The NOVA-C lunar lander is expected to be active for seven Earth days to complete the tasks it and its payloads hope to complete.

But after seven days, it will not be able to survive the lunar night, which is about two Earth weeks, Marshall stated.

“Because of the extreme cold temperatures, Nova-C's electronics are expected to freeze and not recover after the lunar night passes,” he shared in an email.   

The Nova C lunar lander is 14 feet (4.3 meters) tall and weighs 1,488 pounds (675 kilograms). It will conduct a series of firsts for the IM-1 mission. (Intuitive Machines)

A series of firsts

This mission is packed with a lot of firsts, in addition to being the first time a private company successfully lands on the moon.

This will be the first time there will be photos of a spacecraft landing on the moon, thanks to Embry-Riddle Aeronautical University’s CubeSat camera system called EagleCam.

“Even after working on EagleCam for four years, it still seems surreal that EagleCam will be the first object to record a (third) person point of view of a spacecraft landing on the moon,” explained Taylor Yow, an aerospace engineering grad student at the university and EagleCam project manager.

Yow shared that the EagleCam will eject from the Nova-C lunar lander when it is about 99 feet (30 meters) above the moon’s surface during the final descent stage.

“It will take three images a second from each of its three cameras (a total of nine images a second), capturing its six-second freefall to the surface and Odysseus’ descent and soft landing,” she stated.

About an hour after landing on the moon, the EagleCam project team will receive a series of images and Yow and Dr. Troy Henderson, associate professor of aerospace engineering at the Daytona Beach, Fla. university and director of the EagleCam project, will select five photos and post them on the team’s Instagram page: @eraueaglecam.

“We will have more than 1,300 images from the lander and lunar landscapes, and other data products at the end of the mission which lasts about 30 minutes,” explained Daniel Posada, an aerospace engineering doctoral candidate and EagleCam team lead.

And it will be the first time Wi-Fi will be used for data transmission on the moon.

Henderson explained to Spectrum News that the team developed custom Wi-Fi antennas to demonstrate the first time Wi-Fi will be used on the lunar surface.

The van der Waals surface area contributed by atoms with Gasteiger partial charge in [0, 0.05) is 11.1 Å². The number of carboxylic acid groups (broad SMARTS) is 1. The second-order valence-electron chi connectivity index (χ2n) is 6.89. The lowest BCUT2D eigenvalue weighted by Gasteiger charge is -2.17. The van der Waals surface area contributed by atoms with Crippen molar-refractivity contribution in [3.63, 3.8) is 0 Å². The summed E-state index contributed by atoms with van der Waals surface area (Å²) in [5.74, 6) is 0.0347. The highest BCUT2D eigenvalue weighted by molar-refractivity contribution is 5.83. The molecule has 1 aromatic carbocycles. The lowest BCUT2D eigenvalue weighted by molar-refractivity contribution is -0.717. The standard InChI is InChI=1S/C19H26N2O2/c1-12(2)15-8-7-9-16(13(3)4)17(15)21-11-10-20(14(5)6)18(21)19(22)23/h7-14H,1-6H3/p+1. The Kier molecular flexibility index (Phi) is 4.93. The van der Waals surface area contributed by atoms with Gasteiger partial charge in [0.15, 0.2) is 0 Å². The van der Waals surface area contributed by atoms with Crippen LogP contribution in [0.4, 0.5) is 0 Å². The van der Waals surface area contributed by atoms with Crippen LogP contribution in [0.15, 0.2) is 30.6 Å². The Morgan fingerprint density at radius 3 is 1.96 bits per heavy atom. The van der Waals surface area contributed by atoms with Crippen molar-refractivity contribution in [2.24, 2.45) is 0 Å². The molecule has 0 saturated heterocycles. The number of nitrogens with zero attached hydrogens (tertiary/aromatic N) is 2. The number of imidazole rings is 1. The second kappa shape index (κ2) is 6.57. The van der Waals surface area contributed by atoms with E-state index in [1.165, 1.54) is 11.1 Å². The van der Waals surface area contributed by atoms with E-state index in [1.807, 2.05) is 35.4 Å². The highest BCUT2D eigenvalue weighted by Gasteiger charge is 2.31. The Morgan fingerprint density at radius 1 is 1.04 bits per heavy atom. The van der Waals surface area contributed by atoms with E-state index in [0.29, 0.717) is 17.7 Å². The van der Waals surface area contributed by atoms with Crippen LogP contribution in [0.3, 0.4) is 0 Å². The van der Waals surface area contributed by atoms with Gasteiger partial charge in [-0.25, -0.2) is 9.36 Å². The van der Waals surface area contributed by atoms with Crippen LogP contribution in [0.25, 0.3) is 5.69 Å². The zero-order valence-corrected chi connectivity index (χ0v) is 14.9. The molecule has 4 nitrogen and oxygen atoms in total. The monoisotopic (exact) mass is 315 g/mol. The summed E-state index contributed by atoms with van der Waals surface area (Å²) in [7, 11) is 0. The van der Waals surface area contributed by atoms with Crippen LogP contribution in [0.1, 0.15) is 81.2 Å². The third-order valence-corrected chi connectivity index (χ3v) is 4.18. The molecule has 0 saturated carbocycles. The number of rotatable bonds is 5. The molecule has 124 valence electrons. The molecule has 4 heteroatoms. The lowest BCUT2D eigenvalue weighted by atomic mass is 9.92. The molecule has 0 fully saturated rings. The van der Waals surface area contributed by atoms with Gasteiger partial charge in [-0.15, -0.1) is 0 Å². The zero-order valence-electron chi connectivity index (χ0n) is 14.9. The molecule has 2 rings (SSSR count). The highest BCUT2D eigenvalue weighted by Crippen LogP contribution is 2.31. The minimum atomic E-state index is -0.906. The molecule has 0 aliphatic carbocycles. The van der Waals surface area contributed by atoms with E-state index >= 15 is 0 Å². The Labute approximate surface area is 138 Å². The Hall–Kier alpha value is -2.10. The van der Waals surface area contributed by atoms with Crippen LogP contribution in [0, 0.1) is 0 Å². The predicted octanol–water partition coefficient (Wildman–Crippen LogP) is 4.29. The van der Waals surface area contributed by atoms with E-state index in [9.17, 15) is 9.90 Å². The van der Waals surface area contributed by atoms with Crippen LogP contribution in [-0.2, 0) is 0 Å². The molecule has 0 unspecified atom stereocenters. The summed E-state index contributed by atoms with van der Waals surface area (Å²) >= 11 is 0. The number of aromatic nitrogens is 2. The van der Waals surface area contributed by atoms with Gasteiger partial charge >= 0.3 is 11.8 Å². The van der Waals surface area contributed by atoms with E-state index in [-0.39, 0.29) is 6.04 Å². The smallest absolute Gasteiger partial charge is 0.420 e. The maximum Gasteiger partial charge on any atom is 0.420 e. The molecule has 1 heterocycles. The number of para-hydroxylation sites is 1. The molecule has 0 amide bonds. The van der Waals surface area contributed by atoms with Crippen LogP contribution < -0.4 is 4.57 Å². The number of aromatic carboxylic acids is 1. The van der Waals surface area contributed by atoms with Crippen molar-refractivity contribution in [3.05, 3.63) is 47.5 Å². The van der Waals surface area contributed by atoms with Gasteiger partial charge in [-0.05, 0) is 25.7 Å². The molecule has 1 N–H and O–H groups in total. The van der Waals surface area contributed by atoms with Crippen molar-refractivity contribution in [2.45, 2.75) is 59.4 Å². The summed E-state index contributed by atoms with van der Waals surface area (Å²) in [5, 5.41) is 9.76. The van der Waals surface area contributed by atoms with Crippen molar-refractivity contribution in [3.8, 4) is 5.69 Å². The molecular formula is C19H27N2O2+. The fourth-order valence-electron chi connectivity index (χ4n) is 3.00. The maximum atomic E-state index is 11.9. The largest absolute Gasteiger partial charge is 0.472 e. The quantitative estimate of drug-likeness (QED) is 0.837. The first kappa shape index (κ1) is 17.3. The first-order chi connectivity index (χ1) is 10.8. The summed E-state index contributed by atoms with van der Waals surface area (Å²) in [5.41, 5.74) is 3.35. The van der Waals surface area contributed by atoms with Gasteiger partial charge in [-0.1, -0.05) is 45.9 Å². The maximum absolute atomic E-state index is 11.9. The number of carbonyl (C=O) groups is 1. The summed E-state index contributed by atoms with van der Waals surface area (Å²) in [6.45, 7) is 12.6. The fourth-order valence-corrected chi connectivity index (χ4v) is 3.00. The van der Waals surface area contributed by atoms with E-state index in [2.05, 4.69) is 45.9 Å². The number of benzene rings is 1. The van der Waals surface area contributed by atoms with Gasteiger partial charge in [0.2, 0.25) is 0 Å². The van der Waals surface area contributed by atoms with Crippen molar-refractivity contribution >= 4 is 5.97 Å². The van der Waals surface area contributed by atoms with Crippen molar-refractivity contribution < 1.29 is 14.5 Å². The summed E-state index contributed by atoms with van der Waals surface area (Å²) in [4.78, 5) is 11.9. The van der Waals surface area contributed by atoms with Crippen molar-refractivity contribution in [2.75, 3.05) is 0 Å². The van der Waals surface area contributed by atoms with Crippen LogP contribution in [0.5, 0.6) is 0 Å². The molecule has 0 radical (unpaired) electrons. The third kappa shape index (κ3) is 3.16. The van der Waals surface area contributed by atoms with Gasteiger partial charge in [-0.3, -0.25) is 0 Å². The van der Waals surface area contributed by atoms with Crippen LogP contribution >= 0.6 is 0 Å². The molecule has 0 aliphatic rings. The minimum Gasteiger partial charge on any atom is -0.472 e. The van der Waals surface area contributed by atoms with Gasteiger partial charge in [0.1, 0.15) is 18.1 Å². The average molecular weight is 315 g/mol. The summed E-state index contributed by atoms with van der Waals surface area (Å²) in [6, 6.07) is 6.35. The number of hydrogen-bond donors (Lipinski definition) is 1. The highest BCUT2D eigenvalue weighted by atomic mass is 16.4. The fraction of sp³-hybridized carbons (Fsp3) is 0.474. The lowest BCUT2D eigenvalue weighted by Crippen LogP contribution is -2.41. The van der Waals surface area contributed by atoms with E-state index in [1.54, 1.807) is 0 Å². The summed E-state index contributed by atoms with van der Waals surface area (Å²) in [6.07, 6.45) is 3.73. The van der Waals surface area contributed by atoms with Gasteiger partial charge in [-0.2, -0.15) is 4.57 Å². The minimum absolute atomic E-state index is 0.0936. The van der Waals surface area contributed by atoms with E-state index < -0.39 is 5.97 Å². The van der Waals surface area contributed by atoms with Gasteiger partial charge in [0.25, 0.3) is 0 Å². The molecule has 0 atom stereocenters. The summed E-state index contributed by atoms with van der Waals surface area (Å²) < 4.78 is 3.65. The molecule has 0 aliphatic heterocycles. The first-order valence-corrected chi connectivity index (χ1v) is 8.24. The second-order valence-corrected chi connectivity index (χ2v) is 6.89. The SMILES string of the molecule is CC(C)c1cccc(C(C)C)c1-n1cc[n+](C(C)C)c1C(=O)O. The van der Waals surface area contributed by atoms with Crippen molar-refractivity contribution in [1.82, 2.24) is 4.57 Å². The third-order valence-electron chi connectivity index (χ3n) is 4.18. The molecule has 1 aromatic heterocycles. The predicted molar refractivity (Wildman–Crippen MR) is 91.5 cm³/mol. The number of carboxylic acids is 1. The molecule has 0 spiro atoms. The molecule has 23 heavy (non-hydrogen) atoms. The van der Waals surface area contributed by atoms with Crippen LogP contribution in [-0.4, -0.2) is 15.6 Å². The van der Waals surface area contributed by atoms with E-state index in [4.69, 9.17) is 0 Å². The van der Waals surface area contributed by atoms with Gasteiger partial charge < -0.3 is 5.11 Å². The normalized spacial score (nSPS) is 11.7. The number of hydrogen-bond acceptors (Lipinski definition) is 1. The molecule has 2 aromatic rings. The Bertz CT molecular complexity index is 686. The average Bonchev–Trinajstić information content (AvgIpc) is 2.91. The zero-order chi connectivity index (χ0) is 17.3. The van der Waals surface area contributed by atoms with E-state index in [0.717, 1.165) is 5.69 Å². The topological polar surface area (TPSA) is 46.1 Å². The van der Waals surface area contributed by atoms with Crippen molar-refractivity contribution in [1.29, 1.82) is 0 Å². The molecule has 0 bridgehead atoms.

“The EagleCam team developed custom Wi-Fi antennas for this demonstration. The Wi-Fi provides short-range communications to collect the data from the deployed EagleCam to an on-board computer, where the data waits for transmission to Earth,” according to Henderson.

And it is the first time a university had a payload, the EagleCam, sent to the moon’s surface.

Why NASA's CLPS program made the IM-1 moon mission possible

The Houston-based Intuitive Machines was selected for the IM-1 mission as part of NASA’s Commercial Lunar Payload Services program. Dr. Lori Glaze, director of NASA's Planetary Science Division, explains what CLPS is all about.

All about the payloads

Besides the EagleCam, there are other payloads going to the moon, many of which are from NASA, like its laser retroreflector that will work as a landing beacon for orbiting craft.

The Lunar Node 1 Navigation Demonstrator is a beacon “lighthouse,” according to NASA, that will help guide incoming spacecraft to land.

All total, NASA has six payloads, but in addition to Embry-Riddle Aeronautical University’s EagleCam, four companies will have payloads — like Hawai’i’s International Lunar Observatory Association’s ILO-X, where one of its main objectives is to get the first image of the Milky Way Galaxy’s center from the moon.

And artist Jeff Koons will have his artwork Moon Phases as a payload as well.

After IM-1 and the future

The focus of the IM-1 mission is for Intuitive Machines to learn how to fly the Odysseus, but there is more to that, Marshall shared.

“(We want to) collect as many data insights to apply lessons learned to each of our subsequent missions, IM-2 and IM-3,” he stated.

Currently, the IM-2 mission is set for some time this year, according to Marshall.

Watch the moon landing